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National Aeronautics and Space Administration

Whats Inside... 2 3 4 5
Features NSROC & SRPO Reports Picture Place Schedules, Events & Miscellanea

In Brief...
Discussions with Missile Defense Agency (MDA) regarding target launches are still ongoing. Two ARAV target vehicles were successfully launched from Barking Sands, HI in June. Athena launcher is being installed at Andoya Rocket Range in Norway. The launcher will be used to support Robertson missions in August, and Kletzing in December. Four new sounding rocket missions were selected for flight. Dr. Alan Stern, NASA AA for Science, visited Wallops. Phil Eberspeaker attended the 18th European Space Agency (ESA) Symposium on Rocket and Balloon programs in June. A SRPO/NSROC team set up an exhibit at the Mall in Washington D.C. for the Public Service Recognition Week.

Celestial Attitude Control System (CACS) test flight June 21, 2007
The first test flight of the new CACS took place on June 21, 2007 from White Sands Missile Range. This new, NSROC developed, system provides increased pointing accuracy, multiple targets on a single mission, and uplink support. Currently scheduled operational flights of the CACS are McCandliss and Chakabarti, both flying in 2007.

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2007

Sounding Rockets Program Office

Charlie Kupellian testing the CACS in the lab at Wallops.

Robertson payloads to study Noctilucent clouds scheduled for launch in August


Scientists from the U.S., Norway and Germany are flying rockets to study high altitude, Noctilucent clouds. These clouds normally occur at high latitudes during the polar summer making Andoya Rocket Range in Norway ideally suited as a launch site. The two week launch window is August 1st through the 15th. Read more on page 2.

Dr. Zoltan Sternovsky and Scott Knappmiller, University of Colorado, LASP with Bill Payne, NSROC working on 41.069.

www.nasa.gov

www.nasa.gov

Photo by Berit Bland

Photo by Berit Bland

Rocket ride to the clouds.


Need a ride to the clouds? Sounding Rockets provide a unique capability to take in-situ measurements in high altitude Noctilucent clouds (NLC). These night shining clouds occur mid-May through mid-August in the polar region, and are of interest because they act as indicators of conditions in the upper atmosphere. Sounding rockets have been used several times in the past and will be deployed again this summer to carry payloads to study these polar phenomena . Recently, scientists from Colorado University and University of Washington spent time at Wallops testing and integrating experiments to be flown from Andoya rocket range in Norway in August to study both Noctilucent clouds and another related atmospheric pheonomenon, Polar Mesospheric Summer Echos (PMSE). The Principal Investigator is Dr. Scott Robertson/University of Colorado. Two identical payloads, with instruments from both US and international organizations, will be flown on Terrier Mk12 - Improved Orion sounding rockets. The instruments include the Meteoric Aerosol Sampling Spectrometer (MASS), Colorado University, e-field booms, University of Washington, photometers, Stockholm University, and Faraday antennas, Graz University of Technology. When the presence of NLCs and/or PMSE are confirmed by radar or lidar, the sounding rocket science team will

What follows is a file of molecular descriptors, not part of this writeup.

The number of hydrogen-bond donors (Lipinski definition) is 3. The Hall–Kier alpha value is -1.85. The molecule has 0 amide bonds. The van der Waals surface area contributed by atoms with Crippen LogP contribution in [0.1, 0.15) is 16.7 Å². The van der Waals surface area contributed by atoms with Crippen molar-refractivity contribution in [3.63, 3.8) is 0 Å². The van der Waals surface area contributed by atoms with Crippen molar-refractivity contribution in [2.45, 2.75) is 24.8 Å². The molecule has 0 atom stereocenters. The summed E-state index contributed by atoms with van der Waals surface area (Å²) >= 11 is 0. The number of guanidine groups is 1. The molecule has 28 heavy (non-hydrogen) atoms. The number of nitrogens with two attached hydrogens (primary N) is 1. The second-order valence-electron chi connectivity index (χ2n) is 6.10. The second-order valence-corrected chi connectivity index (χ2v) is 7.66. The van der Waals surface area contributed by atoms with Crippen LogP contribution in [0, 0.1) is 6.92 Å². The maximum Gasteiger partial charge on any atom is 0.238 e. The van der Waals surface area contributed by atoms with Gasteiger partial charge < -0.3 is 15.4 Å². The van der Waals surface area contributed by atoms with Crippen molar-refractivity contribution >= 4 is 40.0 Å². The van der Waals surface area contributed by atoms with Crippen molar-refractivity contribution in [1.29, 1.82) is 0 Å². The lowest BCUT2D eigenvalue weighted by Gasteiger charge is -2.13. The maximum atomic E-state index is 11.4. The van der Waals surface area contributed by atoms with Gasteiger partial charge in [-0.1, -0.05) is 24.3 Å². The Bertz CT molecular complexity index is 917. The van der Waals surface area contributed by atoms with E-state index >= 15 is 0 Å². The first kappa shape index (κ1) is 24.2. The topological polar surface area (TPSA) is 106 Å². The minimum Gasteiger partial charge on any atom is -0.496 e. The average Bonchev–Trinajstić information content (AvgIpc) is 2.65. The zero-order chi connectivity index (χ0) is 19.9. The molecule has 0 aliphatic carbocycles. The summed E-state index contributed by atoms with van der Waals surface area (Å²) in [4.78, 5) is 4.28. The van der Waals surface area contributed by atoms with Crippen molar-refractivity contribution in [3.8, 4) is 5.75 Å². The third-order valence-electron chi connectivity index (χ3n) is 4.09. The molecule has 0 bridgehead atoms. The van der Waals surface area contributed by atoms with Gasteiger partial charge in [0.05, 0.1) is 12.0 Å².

Michael Shimogawa, University of Washington (left), Shane Thompson, NSROC (right) and Mick Sharpe, NSROC (back) store payload booms after successful deployments.

About NLCs...
The following information about NLCs have been gathered from various websites. See list below. NLCs were first seen in 1885, two years after the Krakatoa volcano eruption. NLCs are the highest altitude clouds in the atmosphere and form in the mesosphere at approximately 80 km and above.
Photo by Berit Bland

Until recently the clouds were visible only from latitudes above 50 degrees, now they can occasionally be seen as far south as Utah and Colorado. The clouds are made of tiny ice crystals. Sunlight scattered by the crystals give the clouds their blue color.

After lift-off the nose cone separates at Image of Noctilucent clouds taken from International Space Station over central Asia, July 27, 2003. 70 seconds after lift-off, at an altitude of about 67 km followed by the Orion motor NLC web links separation a few seconds later. Science instruments; booms (aft and forward) and Science at NASA: the photometer hood are deployed http://science.nasa.gov/headlines/y2003/18feb_nlc.htm between 74 and 76 seconds. The NLC layer occurs at 82 - 95 km and most of Noctilucent Clouds Observers homepage: the instruments will acquire data http://www.kersland.plus.com between the 80 km upleg and 80 km downleg portion of the flight. Photometer Aeronomy of Ice in the Mesosphere (AIM) data is not acquired on the downleg. http://aim.hamptonu.edu/index.html When the payload science operations have been completed, at T + 120 seconds, a test of the NIACS with an integrated digital magnetomter will be performed. This allows for payload alignments to actual magnetic field lines. NASAs AIM site Spaceweather